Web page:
One of the easiest ways to optimize your money is to keep it in a high-interest savings account. With these accounts, interest works in YOUR favor (as opposed to the interest rates on debt, which work against you). Having money in a no (or low) interest savings account is a waste of resources because your money is sitting there doing nothing. Don’t let your money be lazy! Make it work for you! And now, enjoy some explanatory math:
- Let’s say you have $5,000 in a savings account that earns 0% interest. In a year’s time, your $5,000 will still be… $5,000.
- Let’s say you instead put that $5,000 into an American Express Personal Savings account that–as of this writing–earns 1.70% in interest. In one year, your $5,000 will have increased to $5,085.67. That means you earned $85.67 just by having your money in a high-interest account.
And you didn’t have to do anything! I’m a big fan of earning money while doing nothing. I mean, is anybody not a fan of that? Apparently so, because anyone who uses a low (or no) interest savings account is NOT making money while doing nothing. Don’t be that person. Be the person who earns money while sleeping. Rack up the interest and prosper. More about high-interest savings accounts, as well as the ones I recommend, here: The Best High Interest Rate Online Savings Accounts.
I don’t think I’ve ever seen quite as many separate accounts as Holly and George have. This is not a criticism, but an observation. I’m wondering why they have so many duplicate accounts (two brokerage accounts, several checking accounts, several savings accounts). They may very well wish to keep their finances separate, which is totally fine, but if they’re not consciously choosing to have separate finances, I suggest they combine all of their duplicate accounts for the sake of simplicity. In order to see how much they hold in each category, I made a few spreadsheets for clarity:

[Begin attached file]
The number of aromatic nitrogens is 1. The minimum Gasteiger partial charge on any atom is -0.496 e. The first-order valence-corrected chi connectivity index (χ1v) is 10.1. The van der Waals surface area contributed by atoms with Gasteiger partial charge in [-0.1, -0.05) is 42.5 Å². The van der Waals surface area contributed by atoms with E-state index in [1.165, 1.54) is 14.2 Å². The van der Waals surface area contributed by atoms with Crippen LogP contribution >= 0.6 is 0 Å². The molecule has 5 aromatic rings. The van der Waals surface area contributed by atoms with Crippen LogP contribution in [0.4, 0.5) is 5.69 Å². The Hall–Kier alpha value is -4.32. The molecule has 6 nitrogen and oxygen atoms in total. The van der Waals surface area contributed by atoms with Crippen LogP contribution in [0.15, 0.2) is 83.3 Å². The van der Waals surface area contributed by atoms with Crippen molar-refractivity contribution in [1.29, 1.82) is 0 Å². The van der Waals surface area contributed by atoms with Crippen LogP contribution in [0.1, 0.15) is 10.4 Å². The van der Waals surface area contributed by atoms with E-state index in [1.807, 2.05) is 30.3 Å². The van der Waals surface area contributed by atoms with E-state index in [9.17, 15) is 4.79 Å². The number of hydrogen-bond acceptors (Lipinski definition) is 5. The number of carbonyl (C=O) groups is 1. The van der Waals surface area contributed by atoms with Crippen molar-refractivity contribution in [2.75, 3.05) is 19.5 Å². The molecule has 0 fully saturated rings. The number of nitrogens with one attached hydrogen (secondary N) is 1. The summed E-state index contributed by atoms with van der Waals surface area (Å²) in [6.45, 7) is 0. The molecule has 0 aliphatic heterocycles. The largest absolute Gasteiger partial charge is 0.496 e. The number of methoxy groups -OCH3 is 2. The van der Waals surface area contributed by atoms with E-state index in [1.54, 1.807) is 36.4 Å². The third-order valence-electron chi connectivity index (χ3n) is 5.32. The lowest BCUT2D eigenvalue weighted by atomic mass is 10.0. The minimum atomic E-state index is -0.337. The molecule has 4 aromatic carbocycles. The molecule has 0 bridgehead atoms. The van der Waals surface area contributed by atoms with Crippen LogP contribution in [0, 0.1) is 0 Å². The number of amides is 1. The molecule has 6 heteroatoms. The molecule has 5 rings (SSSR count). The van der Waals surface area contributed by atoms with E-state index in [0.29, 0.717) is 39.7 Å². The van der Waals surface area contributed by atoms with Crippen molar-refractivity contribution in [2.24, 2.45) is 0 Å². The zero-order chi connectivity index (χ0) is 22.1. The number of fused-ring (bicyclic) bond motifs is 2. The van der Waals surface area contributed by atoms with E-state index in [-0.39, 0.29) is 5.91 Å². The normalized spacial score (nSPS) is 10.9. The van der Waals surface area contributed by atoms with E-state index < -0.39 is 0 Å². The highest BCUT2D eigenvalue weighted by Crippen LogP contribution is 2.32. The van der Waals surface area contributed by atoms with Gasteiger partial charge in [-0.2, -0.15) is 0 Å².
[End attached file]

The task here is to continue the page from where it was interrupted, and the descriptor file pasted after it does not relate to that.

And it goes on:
Rundown of Assets Sorted By Type Of Account:
|Account||Amount||Type Of Account|
|529 college savings accounts for our kids||$2,282||529|
|HAS (health savings account)||$2,440||HSA|
|George’s Roth IRA||$34,272||Retirement|
|Holly’s Roth IRA||$24,313||Retirement|
|Holly’s Brokerage Account||$29,579||Taxable Investments|
|George’s Brokerage Account||$17,220||Taxable Investments|
Rundown Of Total Asset Amounts by Account Type:
|Account||Amount||Type Of Account|
|George’s Retirement||$79,521||Total sum of George’s 403b, Roth IRA, and IRA|
|Taxable Investments||$46,799||Combination of Holly’s and George’s Brokerage Accounts|
|Holly’s Retirement||$39,007||Total sum of Holly’s Roth IRA and IRA|